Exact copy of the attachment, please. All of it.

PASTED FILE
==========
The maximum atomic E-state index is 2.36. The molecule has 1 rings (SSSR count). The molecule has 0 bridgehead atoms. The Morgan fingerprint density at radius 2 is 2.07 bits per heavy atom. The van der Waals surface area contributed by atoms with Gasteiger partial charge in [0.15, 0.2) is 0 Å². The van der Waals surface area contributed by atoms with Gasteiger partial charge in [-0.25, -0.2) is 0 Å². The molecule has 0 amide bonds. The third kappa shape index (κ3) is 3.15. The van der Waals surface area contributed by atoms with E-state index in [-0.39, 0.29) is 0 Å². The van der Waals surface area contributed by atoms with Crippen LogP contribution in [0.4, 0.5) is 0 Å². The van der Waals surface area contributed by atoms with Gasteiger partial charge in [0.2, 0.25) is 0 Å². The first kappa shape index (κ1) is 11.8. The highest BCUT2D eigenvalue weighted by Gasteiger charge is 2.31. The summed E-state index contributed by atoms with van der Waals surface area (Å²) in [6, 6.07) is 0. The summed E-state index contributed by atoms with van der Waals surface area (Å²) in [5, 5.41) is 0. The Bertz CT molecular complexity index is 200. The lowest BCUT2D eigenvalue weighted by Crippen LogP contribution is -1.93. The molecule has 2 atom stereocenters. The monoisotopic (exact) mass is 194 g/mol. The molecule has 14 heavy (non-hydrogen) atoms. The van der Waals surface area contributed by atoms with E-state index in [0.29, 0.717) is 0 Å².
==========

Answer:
The maximum atomic E-state index is 2.36. The molecule has 1 rings (SSSR count). The molecule has 0 bridgehead atoms. The Morgan fingerprint density at radius 2 is 2.07 bits per heavy atom. The van der Waals surface area contributed by atoms with Gasteiger partial charge in [0.15, 0.2) is 0 Å². The van der Waals surface area contributed by atoms with Gasteiger partial charge in [-0.25, -0.2) is 0 Å². The molecule has 0 amide bonds. The third kappa shape index (κ3) is 3.15. The van der Waals surface area contributed by atoms with E-state index in [-0.39, 0.29) is 0 Å². The van der Waals surface area contributed by atoms with Crippen LogP contribution in [0.4, 0.5) is 0 Å². The van der Waals surface area contributed by atoms with Gasteiger partial charge in [0.2, 0.25) is 0 Å². The first kappa shape index (κ1) is 11.8. The highest BCUT2D eigenvalue weighted by Gasteiger charge is 2.31. The summed E-state index contributed by atoms with van der Waals surface area (Å²) in [6, 6.07) is 0. The summed E-state index contributed by atoms with van der Waals surface area (Å²) in [5, 5.41) is 0. The Bertz CT molecular complexity index is 200. The lowest BCUT2D eigenvalue weighted by Crippen LogP contribution is -1.93. The molecule has 2 atom stereocenters. The monoisotopic (exact) mass is 194 g/mol. The molecule has 14 heavy (non-hydrogen) atoms. The van der Waals surface area contributed by atoms with E-state index in [0.29, 0.717) is 0 Å².